Konami has just released the latest iteration of its soccer series, Pro Evolution Soccer, on the PC and contrary to previous years, this time Konami has brought to our platform the game’s current-gen version. As such, below you can find a full match, some 4K screenshots and our first impressions of it.
First things first, Pro Evolution Soccer 2018 looks great. The lighting system (thanks to the FOX Engine) and the stadiums are beautiful, as are most of the player models. While this does not look like a next-gen experience, it’s still better than last year’s offering (especially when it comes to animations).
In 4K, our GTX980Ti was able to offer an almost constant 60fps experience with all the bells and whistles enabled. While we did notice some slowdowns during replays and cut-scenes, the game was easily running with constant 60fps during gameplay. Konami has offered an option to lock cut-scenes at 30fps so you can use it if you notice framedrops during the cut-scenes. Needless to say that at 1080p, both our GTX980Ti and our AMD Radeon RX580 were able to offer a constant 60fps experience.
Pro Evolution Soccer 2018 does not suffer from any performance issues, and works wonderfully with a wide variety of controllers. Our old but trusty “Thrustmaster 2 in 1 Dual Trigger” was immediately recognised and we were able to configure it without any issues.
But what about the gameplay? Well, Pro Evolution Soccer 2018 feels better than its previous versions, though I wouldn’t call it overall better than FIFA 17. There are some things in PES 2018 that have been better implemented (like the 2-player pressure or the fact that you can steal the ball easier than in FIFA 17) and some of the game’s mechanics have been further enhanced (corners and fouls are better implemented now without the camera changing when the player is about to kick the ball). However, some of the game’s major issues still remain. For example, through balls feel scripted most of the times, you can not move players freely when chasing balls (unlike FIFA, they seem to be running towards the direction of the ball and not exactly where you are commanding them) and sometimes they simply stay still waiting for the ball (even if you press the stick and ‘command‘ them to move towards the ball). These are issues that are present in every damn version of PES (from PES3 to PES 2018), and it’s sad that they have not been addressed after all these years.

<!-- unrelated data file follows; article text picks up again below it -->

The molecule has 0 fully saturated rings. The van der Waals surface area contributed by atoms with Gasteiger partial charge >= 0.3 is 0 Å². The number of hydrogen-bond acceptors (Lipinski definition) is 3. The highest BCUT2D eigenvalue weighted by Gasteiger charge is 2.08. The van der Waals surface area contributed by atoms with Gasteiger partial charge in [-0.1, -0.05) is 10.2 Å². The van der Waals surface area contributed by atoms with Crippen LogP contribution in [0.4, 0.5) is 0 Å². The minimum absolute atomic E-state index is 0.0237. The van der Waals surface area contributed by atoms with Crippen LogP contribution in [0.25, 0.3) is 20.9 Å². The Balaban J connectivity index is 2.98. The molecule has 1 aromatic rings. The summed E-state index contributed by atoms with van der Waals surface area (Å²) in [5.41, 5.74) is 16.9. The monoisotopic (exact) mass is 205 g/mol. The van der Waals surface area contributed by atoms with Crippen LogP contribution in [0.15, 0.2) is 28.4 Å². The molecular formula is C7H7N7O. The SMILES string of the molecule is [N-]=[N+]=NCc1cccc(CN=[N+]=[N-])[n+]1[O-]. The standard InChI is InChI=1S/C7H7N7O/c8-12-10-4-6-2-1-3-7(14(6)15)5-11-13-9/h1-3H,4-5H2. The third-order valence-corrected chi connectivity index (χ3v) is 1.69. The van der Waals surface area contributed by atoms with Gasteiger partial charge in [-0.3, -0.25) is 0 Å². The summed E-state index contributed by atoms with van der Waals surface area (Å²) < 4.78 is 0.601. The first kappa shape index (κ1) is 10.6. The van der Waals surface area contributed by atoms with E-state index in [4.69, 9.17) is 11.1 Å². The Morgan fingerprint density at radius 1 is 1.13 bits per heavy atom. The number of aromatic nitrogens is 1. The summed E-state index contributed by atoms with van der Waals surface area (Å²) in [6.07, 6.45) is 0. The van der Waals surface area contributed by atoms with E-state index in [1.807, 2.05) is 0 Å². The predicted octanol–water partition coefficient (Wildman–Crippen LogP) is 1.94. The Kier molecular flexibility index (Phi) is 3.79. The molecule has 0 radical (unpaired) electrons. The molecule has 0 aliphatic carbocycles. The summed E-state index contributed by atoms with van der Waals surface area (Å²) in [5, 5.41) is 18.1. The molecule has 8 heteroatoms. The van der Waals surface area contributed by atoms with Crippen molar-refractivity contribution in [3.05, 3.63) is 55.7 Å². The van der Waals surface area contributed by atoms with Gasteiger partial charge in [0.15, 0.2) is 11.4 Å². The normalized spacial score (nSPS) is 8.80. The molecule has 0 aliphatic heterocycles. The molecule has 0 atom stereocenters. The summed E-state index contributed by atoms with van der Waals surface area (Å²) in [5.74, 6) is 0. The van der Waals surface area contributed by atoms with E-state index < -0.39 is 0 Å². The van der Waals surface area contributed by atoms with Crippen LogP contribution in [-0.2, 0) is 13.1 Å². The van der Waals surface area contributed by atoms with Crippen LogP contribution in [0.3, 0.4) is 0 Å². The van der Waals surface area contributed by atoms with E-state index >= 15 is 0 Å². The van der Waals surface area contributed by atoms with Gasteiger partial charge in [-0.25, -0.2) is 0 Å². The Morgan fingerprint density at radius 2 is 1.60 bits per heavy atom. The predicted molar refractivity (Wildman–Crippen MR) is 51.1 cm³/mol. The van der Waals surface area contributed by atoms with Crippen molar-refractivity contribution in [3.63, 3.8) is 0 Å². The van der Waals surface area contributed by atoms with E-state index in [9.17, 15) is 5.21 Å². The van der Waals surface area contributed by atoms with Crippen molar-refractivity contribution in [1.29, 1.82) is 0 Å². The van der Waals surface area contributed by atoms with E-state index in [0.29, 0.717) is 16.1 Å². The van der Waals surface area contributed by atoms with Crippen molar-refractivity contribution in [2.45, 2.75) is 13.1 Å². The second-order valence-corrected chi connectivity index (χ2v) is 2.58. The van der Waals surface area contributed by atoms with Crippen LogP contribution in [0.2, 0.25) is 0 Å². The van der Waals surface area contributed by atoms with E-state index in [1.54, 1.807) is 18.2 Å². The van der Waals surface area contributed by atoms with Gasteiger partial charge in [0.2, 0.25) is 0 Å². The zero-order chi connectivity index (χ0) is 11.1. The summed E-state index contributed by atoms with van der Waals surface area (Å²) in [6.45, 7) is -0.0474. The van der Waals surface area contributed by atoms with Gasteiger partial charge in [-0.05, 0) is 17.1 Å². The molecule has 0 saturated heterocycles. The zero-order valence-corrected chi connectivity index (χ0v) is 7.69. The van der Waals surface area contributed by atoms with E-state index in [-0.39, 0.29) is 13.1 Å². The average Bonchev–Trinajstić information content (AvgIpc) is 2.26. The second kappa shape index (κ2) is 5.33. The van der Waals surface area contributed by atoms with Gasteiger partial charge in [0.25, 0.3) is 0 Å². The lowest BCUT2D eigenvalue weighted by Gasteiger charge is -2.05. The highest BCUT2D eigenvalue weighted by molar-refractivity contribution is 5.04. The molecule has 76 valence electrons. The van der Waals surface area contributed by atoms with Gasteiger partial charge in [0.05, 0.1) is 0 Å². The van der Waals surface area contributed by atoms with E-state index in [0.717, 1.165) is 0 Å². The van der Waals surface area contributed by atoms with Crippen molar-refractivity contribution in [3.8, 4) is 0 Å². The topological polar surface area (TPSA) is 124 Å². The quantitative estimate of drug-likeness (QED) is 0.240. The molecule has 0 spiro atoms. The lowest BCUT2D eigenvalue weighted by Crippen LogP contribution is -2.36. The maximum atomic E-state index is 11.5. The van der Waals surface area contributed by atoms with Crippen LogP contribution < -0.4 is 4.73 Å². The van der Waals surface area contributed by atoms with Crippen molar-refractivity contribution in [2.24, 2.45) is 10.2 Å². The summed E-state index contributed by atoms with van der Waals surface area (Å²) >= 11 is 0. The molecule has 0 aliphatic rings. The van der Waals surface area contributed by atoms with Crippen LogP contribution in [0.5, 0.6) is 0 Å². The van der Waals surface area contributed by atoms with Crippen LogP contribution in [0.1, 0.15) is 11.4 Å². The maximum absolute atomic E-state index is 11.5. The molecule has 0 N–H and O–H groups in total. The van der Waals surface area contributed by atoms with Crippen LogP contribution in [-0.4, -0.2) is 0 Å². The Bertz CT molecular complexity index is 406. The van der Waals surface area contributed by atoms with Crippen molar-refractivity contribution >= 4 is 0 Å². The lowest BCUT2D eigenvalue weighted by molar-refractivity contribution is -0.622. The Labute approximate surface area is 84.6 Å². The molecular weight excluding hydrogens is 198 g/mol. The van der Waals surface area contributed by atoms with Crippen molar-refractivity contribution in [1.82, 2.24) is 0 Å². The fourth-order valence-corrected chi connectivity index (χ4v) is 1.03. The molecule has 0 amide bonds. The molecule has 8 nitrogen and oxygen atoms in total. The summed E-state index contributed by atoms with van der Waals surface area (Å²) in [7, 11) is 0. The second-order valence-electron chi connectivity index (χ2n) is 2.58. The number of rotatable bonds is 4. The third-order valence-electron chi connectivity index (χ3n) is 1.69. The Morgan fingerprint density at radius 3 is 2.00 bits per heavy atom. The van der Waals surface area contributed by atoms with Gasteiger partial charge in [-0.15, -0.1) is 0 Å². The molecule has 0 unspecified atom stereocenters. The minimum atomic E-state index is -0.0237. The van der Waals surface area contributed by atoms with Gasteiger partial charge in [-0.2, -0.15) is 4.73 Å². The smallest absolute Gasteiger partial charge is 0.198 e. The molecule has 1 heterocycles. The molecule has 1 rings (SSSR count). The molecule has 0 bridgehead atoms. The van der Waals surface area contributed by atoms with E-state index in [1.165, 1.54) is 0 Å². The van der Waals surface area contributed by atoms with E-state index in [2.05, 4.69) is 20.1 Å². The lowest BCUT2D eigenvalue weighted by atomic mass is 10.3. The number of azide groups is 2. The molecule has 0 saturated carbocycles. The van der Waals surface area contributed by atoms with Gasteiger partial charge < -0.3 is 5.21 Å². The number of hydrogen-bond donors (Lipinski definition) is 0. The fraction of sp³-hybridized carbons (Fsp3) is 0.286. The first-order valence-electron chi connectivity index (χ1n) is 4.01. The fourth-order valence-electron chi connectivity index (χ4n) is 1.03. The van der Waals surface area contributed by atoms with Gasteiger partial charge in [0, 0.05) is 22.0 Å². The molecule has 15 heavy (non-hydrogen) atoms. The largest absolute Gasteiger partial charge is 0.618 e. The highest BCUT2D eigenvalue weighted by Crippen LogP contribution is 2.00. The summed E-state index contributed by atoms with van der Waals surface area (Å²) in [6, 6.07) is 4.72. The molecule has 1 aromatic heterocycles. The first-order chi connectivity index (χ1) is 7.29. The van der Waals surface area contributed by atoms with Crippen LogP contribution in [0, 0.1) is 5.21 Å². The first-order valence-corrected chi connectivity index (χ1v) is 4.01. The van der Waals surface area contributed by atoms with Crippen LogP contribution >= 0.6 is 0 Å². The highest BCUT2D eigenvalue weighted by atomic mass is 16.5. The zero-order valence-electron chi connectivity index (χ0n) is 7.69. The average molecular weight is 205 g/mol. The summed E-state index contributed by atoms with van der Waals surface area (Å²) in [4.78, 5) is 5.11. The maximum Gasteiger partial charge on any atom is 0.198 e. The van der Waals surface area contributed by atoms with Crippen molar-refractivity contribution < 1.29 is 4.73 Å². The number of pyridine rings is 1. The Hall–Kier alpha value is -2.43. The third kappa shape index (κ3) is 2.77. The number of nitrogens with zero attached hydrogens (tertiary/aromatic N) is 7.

Still, I did find PES 2018 enjoyable and almost as good as FIFA 17. In fact, there were instances that I preferred PES 2018 over FIFA 17, especially due to the better implementation of the 2-player pressure (which I use a lot). So yeah, it’s a mixed bag really. In my opinion there isn’t a clear winner here, which is pretty amazing as two or three years ago I’d advice everyone to stay away from the Pro Evolution Soccer series and stick with FIFA. The fact that we’ve also received the current-gen version, thus making the PC the best version of the game, is also a big plus.
For viewing purposes we’ve resized the images to 1080p. Those interested can download the 4K uncompressed images from here.